A programme to increase opportunities and aspirations of disabled children in physical education (PE) and sport will be extended, the Department for Education (DfE) announced today.
Children’s Minister Edward Timpson announced the Project Ability grant will be extended for a further year at £300,000. The grant aims to increase the participation levels of young disabled people in sport and to increase the expertise of the teachers and professionals around them by funding 49 regional school hubs.
Key achievements paid for by the grant over the last year include:
- 100 events staged for 1,652 members of the school workforce to improve their inclusive practice and knowledge to engage young disabled people in PE and school sport
- more than 60 primary and secondary schools connecting with national disability sport organisations to support young disabled people, parents and carers
- inspirational mentoring visits from Olympic and Paralympic role models to more than 1,250 young disabled people
The grant, which has been extended at the same level as last year, will be distributed through the Youth Sport Trust to build on the excellent work already carried out through Project Ability schools.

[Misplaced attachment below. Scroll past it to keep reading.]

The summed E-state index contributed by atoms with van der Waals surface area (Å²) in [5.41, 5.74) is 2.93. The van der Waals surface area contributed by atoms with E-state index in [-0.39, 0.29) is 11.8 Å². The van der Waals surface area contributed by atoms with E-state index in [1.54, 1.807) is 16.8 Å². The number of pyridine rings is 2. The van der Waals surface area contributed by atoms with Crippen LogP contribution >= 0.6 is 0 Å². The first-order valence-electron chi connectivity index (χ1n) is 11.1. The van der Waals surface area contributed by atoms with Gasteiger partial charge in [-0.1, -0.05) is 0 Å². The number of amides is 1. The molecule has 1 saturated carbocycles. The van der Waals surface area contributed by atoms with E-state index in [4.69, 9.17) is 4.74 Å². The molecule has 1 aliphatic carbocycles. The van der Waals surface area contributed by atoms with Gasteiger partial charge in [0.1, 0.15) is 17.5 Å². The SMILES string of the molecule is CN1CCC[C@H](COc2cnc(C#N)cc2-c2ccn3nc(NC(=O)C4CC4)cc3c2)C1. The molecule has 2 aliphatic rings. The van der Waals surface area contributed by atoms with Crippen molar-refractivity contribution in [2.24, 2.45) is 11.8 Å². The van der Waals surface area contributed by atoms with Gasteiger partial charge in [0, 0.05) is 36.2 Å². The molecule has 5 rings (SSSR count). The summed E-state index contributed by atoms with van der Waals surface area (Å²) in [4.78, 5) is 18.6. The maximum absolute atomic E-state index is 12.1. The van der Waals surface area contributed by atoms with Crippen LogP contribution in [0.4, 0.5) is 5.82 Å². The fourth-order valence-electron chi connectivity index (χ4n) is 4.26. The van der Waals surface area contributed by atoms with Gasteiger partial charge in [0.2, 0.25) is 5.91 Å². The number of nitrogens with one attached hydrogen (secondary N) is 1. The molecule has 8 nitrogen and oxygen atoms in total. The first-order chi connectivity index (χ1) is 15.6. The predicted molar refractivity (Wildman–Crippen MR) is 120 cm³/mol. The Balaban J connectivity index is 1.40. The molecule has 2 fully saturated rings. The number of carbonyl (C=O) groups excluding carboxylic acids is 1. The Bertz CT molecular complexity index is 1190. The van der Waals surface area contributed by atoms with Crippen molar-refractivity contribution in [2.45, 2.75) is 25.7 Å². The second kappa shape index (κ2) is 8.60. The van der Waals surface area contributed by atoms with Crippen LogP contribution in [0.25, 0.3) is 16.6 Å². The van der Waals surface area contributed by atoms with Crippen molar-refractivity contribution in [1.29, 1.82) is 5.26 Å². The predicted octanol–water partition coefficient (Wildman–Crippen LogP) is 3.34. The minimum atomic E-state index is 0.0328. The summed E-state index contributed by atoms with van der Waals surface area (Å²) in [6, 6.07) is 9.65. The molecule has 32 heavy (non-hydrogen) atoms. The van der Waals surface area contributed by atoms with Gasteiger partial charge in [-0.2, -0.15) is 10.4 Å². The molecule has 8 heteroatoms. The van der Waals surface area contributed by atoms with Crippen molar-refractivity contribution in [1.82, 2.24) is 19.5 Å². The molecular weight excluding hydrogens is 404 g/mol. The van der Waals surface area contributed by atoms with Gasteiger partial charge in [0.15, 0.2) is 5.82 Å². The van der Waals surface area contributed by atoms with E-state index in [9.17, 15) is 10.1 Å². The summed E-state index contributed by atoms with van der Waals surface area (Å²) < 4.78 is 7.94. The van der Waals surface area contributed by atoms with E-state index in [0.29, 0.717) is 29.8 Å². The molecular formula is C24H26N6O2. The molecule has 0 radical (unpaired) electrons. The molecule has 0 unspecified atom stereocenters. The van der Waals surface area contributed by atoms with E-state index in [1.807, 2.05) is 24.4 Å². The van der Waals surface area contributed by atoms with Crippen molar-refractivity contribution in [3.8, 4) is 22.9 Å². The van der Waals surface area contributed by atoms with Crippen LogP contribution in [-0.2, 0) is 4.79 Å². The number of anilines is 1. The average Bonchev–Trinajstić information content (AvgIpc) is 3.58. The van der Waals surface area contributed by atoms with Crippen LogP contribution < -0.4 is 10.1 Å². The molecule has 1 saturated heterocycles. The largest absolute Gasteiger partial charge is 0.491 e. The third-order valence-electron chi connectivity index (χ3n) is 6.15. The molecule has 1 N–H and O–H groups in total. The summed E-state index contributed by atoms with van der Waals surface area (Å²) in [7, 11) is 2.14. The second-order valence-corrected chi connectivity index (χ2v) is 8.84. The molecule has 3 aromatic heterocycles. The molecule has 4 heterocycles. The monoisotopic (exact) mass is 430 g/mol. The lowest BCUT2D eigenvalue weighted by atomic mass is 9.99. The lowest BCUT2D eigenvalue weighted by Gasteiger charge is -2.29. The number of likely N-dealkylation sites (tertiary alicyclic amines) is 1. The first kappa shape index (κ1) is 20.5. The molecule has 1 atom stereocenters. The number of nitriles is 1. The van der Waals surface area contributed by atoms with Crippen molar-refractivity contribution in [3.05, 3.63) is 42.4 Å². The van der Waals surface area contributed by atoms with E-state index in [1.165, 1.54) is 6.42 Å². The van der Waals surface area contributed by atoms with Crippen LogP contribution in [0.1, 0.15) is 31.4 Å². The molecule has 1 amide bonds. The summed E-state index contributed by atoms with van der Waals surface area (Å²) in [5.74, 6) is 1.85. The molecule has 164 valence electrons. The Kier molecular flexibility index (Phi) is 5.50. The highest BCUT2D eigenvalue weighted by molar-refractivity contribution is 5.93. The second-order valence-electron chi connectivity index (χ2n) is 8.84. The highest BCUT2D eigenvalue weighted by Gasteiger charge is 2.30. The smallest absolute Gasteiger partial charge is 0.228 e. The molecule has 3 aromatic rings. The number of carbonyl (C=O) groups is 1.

The announcement comes after the launch of Moving More, Living More, a cross-government strategy to increase participation in physical activity to provide an Olympic and Paralympic legacy for the nation.
Children’s Minister Edward Timpson said:
I’ve seen for myself some of the excellent work that’s been done through the Project Ability grant and I’m delighted to announce its extension for a further year. Sport should be open and accessible to everyone - it not only increases physical activity levels but can raise confidence and aspirations and make a real difference to the lives of young people.
I’m proud of this government’s continued work to secure the Olympic and Paralympic legacy and I’m determined to ensure all children have the chance to play sport and keep fit at school.